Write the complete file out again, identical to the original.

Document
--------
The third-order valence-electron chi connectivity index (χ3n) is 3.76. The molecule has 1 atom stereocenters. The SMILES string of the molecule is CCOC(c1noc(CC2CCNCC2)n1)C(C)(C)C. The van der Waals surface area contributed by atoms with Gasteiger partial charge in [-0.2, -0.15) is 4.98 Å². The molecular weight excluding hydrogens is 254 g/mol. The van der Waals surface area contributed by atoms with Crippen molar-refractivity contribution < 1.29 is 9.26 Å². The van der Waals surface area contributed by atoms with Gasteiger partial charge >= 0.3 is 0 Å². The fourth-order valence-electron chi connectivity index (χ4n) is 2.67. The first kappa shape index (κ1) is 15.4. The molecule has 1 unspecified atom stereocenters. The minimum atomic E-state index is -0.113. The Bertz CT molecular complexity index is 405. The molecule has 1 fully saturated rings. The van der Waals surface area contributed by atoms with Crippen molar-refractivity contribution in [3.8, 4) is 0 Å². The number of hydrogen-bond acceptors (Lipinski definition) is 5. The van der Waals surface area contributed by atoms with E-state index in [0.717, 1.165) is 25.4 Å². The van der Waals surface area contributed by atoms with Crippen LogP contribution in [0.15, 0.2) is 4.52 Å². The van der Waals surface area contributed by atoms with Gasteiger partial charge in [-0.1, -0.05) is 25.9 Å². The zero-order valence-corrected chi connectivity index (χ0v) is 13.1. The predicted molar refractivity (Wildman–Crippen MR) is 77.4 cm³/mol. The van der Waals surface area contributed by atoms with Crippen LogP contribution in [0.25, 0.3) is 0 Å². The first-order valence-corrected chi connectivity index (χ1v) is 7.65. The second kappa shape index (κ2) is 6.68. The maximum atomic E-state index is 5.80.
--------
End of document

The third-order valence-electron chi connectivity index (χ3n) is 3.76. The molecule has 1 atom stereocenters. The SMILES string of the molecule is CCOC(c1noc(CC2CCNCC2)n1)C(C)(C)C. The van der Waals surface area contributed by atoms with Gasteiger partial charge in [-0.2, -0.15) is 4.98 Å². The molecular weight excluding hydrogens is 254 g/mol. The van der Waals surface area contributed by atoms with Crippen molar-refractivity contribution < 1.29 is 9.26 Å². The van der Waals surface area contributed by atoms with Gasteiger partial charge >= 0.3 is 0 Å². The fourth-order valence-electron chi connectivity index (χ4n) is 2.67. The first kappa shape index (κ1) is 15.4. The molecule has 1 unspecified atom stereocenters. The minimum atomic E-state index is -0.113. The Bertz CT molecular complexity index is 405. The molecule has 1 fully saturated rings. The van der Waals surface area contributed by atoms with Crippen molar-refractivity contribution in [3.8, 4) is 0 Å². The number of hydrogen-bond acceptors (Lipinski definition) is 5. The van der Waals surface area contributed by atoms with E-state index in [0.717, 1.165) is 25.4 Å². The van der Waals surface area contributed by atoms with Crippen LogP contribution in [0.15, 0.2) is 4.52 Å². The van der Waals surface area contributed by atoms with Gasteiger partial charge in [-0.1, -0.05) is 25.9 Å². The zero-order valence-corrected chi connectivity index (χ0v) is 13.1. The predicted molar refractivity (Wildman–Crippen MR) is 77.4 cm³/mol. The van der Waals surface area contributed by atoms with Crippen LogP contribution in [0.25, 0.3) is 0 Å². The first-order valence-corrected chi connectivity index (χ1v) is 7.65. The second kappa shape index (κ2) is 6.68. The maximum atomic E-state index is 5.80.